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Africa and China

Published May 4, 2006 8:04 AM

The attitude in the imperialist establishments of Europe and the U.S. toward Black Africa is so dripping with racism that almost every mention in the mass media of this rich and vibrant continent takes it for granted that the people will be perpetually poor and their societies woefully underdeveloped. We always hear of “aid” for Africa—which amounts to little more than a pittance—but never of the great wealth produced by African workers that continues to be taken out by imperialist corporations, which feast off its minerals, its rubber, its lumber, its diamonds, and more and more, its oil.

For example, after years of terrible civil war in which millions have died, the state mining company of Congo, Gecamines, has had to sign agreements with foreign mining companies that let it keep only 12.5 percent of the wealth ripped out of its subsoil. Under the dictator Mobutu, that figure was much greater—about 40 percent! But when he first took power, with CIA support, there were liberation movements all over Africa, many receiving help from socialist countries. The imperialists knew they had to let military figures like Mobutu keep enough wealth to stay in power or they could lose everything.

Africa won’t be able to develop until it regains some control over its own resources. Everything the imperialist banks and corporations do is designed to prevent that from happening. And behind them are the mercenary armies and the open military intervention of U.S., British and French troops. The Pentagon is now spending hundreds of millions of dollars on new bases in West Africa, most around the oil-rich Gulf of Guinea.

In this difficult situation, African governments are expressing guarded optimism about developing economic relations with a country that has never oppressed them, never stolen their people or their resources, but is willing to invest in their infrastructure in exchange for raw materials. That country is China.

Chinese President Hu Jintao just spent a week in Africa, most of it in Nigeria and Kenya. Before he left Nigeria, the two heads of state signed an agreement that will allow China to drill for oil at four locations and to buy a controlling stake in Nigeria’s 110,000 barrel-a-day Kaduna oil refinery, which it will upgrade. In exchange China will invest $4 billion in oil and infrastructure projects in Nigeria, including a railroad system and power stations.

The deal struck with Kenya also involves exploring for oil, which is believed to lie offshore. It was welcomed not only by the government of Kenya but by business interests in other African countries as well.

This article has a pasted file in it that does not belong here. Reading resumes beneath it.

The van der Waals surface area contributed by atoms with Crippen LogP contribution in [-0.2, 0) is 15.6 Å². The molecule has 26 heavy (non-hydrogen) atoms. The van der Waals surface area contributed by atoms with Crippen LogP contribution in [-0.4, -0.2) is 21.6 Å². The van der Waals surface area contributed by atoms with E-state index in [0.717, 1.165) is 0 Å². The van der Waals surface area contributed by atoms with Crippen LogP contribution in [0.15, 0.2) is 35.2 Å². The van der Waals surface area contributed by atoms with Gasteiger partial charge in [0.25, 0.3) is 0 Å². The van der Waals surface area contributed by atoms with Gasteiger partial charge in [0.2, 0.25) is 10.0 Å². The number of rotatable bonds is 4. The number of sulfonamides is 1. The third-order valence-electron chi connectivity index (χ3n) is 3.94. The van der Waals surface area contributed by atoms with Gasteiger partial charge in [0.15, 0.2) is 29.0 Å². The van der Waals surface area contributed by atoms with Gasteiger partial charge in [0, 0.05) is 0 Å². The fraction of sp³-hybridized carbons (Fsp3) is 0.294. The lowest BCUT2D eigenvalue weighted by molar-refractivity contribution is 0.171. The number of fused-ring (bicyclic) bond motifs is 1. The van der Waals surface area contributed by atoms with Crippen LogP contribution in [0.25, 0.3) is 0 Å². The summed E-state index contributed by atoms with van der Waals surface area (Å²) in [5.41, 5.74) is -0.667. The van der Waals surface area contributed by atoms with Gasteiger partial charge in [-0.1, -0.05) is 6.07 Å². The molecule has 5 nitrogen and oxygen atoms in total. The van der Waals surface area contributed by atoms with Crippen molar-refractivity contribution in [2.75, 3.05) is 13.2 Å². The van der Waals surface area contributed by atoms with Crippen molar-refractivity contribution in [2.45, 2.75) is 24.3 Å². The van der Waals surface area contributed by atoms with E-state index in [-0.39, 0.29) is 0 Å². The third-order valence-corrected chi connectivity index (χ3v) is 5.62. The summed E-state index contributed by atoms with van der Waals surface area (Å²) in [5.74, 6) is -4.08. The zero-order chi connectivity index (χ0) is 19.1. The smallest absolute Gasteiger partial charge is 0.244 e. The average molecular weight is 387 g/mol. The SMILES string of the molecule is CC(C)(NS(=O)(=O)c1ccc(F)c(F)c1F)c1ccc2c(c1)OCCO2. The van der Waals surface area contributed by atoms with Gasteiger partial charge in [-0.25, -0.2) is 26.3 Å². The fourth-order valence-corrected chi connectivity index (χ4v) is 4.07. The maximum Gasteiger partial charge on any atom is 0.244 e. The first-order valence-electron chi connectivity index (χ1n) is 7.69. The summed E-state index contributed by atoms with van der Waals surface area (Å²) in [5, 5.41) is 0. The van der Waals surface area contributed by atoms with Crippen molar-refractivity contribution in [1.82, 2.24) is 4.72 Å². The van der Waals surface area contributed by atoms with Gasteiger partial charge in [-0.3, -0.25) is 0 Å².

An editorial in East African Business Week of Kampala, Uganda, on May 1 was entitled “Let’s Embrace China for True Partnerships.” It said that “one significant thing that President Jintao stated all through his sojourn in Africa was China’s desire to forge a new style of relation with Africa—a relation based on an equal footing while respecting the sovereignty of African nations. What Africa needs today are not imported programs conceptualized in foreign capitals and dropped into Africa to be adopted or mimicked. What the continent needs urgently are homegrown approaches into solving African problems.

“This is the path China took and the path most of the successful Tiger economies adopted. And it is here that we in East Africa stand best to benefit in the relation with China.

“If, as President Jintao indicated in Nairobi, China is willing to help Africa grow, and if the price of that is a little bit of our natural resources, we say it is worthwhile.

“Worthwhile because China offers assistance without strings attached, assistance that does not demand a host of expatriates from a donating country.”

This is the African bourgeoisie talking. One can feel how bruised and battered even they feel at the way the imperialists arrogantly come in and tell them what to do. But it probably also reflects the mood of the masses, who are tired of hearing the World Bank and the IMF pose as champions of human rights in their countries as they front for the thieving corporations. And it reflects the belief that China will share its newly developed technology with Africa in a way that the imperialists never would.

China has its own national interests in this growing relationship, of course. But these national interests contain within them many aspects inherited from its own anti-imperialist, anti-
feudal revolution.

For now, the imperialists are expressing alarm over this development purely on the basis that China is muscling in to markets that they want to control—especially the oil. If the African countries can get a better deal from China than they can from the U.S. and Europe, then progressives should of course support them and spurn the anti-China campaign that is sure to come.